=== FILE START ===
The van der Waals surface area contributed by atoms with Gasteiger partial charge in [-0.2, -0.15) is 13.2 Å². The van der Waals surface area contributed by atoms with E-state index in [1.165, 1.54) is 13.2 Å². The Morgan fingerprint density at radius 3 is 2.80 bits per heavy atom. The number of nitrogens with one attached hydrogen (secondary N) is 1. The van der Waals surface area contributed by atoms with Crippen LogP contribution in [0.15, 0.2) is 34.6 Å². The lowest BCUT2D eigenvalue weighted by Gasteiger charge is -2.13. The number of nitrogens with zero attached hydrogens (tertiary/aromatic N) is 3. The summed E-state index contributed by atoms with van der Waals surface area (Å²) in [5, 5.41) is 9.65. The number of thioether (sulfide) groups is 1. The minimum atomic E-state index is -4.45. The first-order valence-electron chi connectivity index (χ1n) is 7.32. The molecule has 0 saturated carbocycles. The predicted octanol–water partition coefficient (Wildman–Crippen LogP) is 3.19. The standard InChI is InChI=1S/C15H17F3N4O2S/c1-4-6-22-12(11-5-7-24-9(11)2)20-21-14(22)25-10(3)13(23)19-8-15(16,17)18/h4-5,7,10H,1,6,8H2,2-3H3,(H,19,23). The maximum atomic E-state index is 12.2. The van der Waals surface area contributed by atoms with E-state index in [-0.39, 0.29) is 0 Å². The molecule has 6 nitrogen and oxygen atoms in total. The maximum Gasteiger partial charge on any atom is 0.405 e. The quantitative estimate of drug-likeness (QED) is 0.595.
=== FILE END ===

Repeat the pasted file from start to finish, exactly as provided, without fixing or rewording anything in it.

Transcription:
The van der Waals surface area contributed by atoms with Gasteiger partial charge in [-0.2, -0.15) is 13.2 Å². The van der Waals surface area contributed by atoms with E-state index in [1.165, 1.54) is 13.2 Å². The Morgan fingerprint density at radius 3 is 2.80 bits per heavy atom. The number of nitrogens with one attached hydrogen (secondary N) is 1. The van der Waals surface area contributed by atoms with Crippen LogP contribution in [0.15, 0.2) is 34.6 Å². The lowest BCUT2D eigenvalue weighted by Gasteiger charge is -2.13. The number of nitrogens with zero attached hydrogens (tertiary/aromatic N) is 3. The summed E-state index contributed by atoms with van der Waals surface area (Å²) in [5, 5.41) is 9.65. The number of thioether (sulfide) groups is 1. The minimum atomic E-state index is -4.45. The first-order valence-electron chi connectivity index (χ1n) is 7.32. The molecule has 0 saturated carbocycles. The predicted octanol–water partition coefficient (Wildman–Crippen LogP) is 3.19. The standard InChI is InChI=1S/C15H17F3N4O2S/c1-4-6-22-12(11-5-7-24-9(11)2)20-21-14(22)25-10(3)13(23)19-8-15(16,17)18/h4-5,7,10H,1,6,8H2,2-3H3,(H,19,23). The maximum atomic E-state index is 12.2. The van der Waals surface area contributed by atoms with E-state index in [-0.39, 0.29) is 0 Å². The molecule has 6 nitrogen and oxygen atoms in total. The maximum Gasteiger partial charge on any atom is 0.405 e. The quantitative estimate of drug-likeness (QED) is 0.595.